Political scandals and corporate political participation. Evidence from Brazil – 2018

Abstract – Curtailing corporate participation in electoral campaigns, in principle, improves electoral accountability by reducing the number of principals to whom politicians have to respond. Not surprisingly, the practice is widespread. Reforms in that direction, however, are not straightforward to implement and present clear conundrums with respect to corruption displacement. In settings with high-returns to political connections, corporate actors are unwilling to relinquish control over politicians and resources wilfully, and might oppose change, directly and indirectly. I approach the issue of campaign regulation effectiveness by focusing on the latter, specifically addressing the emergence of straw donor schemes – in which corporate actors circumvent restriction by employing private donors as intermediaries.
Empirically, I exploit a corporate donation ban in Brazil and study how it affected corporations’ ability to signal support by means of private-for-corporate donations of their employees. Employing a Difference-in-Differences strategy and lever- aging pre-intervention heterogeneity in firms’ donation patterns, I show that firms with a history of political participation orchestrate a clearer signal to politicians with respect to comparable firms without such record. Two measure of dona- tion orchestration are developed as adaptation of the Herfindahl-Hirschman Index: a within- and an across-candidates contributions concentration index. The papers shows that drastic campaign reform does affect the ability of firms to main- tain speech in the political arena. The study concludes that the all-encompassing ban was counterproductive, especially because implemented at the cost of electoral transparency and accountability.


Reforming the nepotist State? How familial and political networks undermine bureaucratic reform in Brazil (with F. Daniel Hidalgo and Gabriel Cepaluni) – 2018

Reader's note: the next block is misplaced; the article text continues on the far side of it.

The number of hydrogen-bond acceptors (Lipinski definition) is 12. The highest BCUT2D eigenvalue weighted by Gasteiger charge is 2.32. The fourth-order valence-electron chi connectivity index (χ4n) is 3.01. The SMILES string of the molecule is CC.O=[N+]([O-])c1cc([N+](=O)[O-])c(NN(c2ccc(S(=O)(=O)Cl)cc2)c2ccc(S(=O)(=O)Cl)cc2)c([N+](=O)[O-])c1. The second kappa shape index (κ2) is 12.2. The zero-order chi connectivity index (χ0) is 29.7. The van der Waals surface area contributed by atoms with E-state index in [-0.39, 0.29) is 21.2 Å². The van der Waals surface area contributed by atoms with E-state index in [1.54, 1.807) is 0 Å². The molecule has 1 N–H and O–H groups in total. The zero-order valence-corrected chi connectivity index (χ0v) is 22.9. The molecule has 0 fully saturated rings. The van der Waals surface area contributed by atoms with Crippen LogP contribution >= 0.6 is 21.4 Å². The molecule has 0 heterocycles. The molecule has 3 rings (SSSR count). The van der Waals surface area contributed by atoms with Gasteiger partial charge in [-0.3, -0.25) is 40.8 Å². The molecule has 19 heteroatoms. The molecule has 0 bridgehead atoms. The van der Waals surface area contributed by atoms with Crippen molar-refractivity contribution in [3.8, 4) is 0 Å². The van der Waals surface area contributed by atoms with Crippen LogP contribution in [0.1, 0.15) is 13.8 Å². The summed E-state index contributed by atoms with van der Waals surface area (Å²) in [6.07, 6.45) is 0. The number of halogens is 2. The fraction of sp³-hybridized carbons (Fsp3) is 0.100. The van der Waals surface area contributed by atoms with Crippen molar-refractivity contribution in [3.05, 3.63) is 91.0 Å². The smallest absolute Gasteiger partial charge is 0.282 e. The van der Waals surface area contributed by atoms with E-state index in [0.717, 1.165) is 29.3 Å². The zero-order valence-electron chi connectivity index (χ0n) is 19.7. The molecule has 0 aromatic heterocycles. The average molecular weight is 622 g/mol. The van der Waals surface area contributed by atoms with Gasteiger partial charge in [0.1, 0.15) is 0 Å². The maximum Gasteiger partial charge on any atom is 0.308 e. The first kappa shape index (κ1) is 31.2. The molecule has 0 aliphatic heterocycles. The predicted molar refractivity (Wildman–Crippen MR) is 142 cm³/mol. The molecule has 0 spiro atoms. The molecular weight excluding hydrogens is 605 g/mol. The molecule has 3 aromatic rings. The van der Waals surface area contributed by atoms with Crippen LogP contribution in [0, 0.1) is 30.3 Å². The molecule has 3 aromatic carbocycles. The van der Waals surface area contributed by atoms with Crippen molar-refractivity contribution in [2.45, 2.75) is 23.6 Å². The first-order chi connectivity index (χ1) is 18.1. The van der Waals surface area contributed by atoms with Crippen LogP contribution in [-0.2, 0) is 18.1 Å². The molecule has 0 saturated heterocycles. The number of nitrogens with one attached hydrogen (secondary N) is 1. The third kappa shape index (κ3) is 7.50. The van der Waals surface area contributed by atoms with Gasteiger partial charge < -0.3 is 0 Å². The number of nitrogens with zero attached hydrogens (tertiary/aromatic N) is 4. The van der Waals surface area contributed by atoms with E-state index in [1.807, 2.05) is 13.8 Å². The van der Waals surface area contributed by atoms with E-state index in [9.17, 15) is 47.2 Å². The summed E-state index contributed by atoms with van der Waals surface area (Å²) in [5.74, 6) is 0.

Abstract – Rampant nepotism within government bureaucracies is possibly a cause of poor government performance. Politi- cians can degrade governmental performances through the discretionary hiring of their staff from a sub-optimal pool of candidates. Despite governments around the world have taken efforts to pass anti-nepotism laws, the effectiveness of ad- ministrative reforms to curb the practice is not well established. Presently, we evaluate one such intervention in Brazil: a universal ban by the Supreme Court affecting all levels of government. We use large scale administrative data on the universe of local bureaucrats in the country. Using a Regression Discontinuity (RD) design on the margin of victory at the municipal level, we –first – measure the extent to which winning candidates employ discretionary hiring compared to runner-ups, and – second – we evaluate the effect of the reform to tackle the issue. In the analysis we develop a minimal and scalable measure of nepotist links based on surname patterns and address its few shortcoming through econometric adjustments. We find that politicians who win local offices do appoint bureaucrats from their familial pool at a rate that is 15% higher than their counterparts. The reform partially effective, at face value, bringing this number down to 11%. However, we also show that the very same reform is partially offset due to the strategic reaction of local politician. Elected politicians manage to evade the reform by making deals with officials in neighbouring jurisdictions, and performing a relative exchange classifiable as ‘cross-nepotist’. The dynamic – identified through a similar strategy – emerges only at the onset of the reform, and is sustained only between close municipalities ruled by the same party. Cross-nepotism is a novel example of corruption displacement that should be brought to the attention of policymakers and political scientist alike. In light of the evidence produce, the piece initiates a discussion on the limits of top-down, all-encompassing mandates for reforming local democratically-elected governments.

Ideological camp effects on the mis-allocation of public resources. Evidence from a RD study in Italy – 2018

Abstract – Contingent political determinants of budgetary outcomes are overlooked in the political science literature when it comes to local level government. This study presents previously unavailable evidence of a heterogeneous degree of mis-management of public resources across party families at the local level. Municipal-level financial health is assessed by gauging the use of accounting tricks to defer spending constraints (i.e. overestimation of unsound receivables). Beyond the interesting factoid, the research presents preliminary evidence of patronage dynamics, and points at the way in which political class selection and its career prospects might determine policy and budgetary choices. The identification strategy exploits a classic data-driven Regression Discontinuity design on margins of victory at the municipal level, comparing Italian party families pairwise for the decade 2005-2014. The research piece has the potential to carry out implications going beyond the specific empirical context it considers. The construction of two novel data sets underpins the study.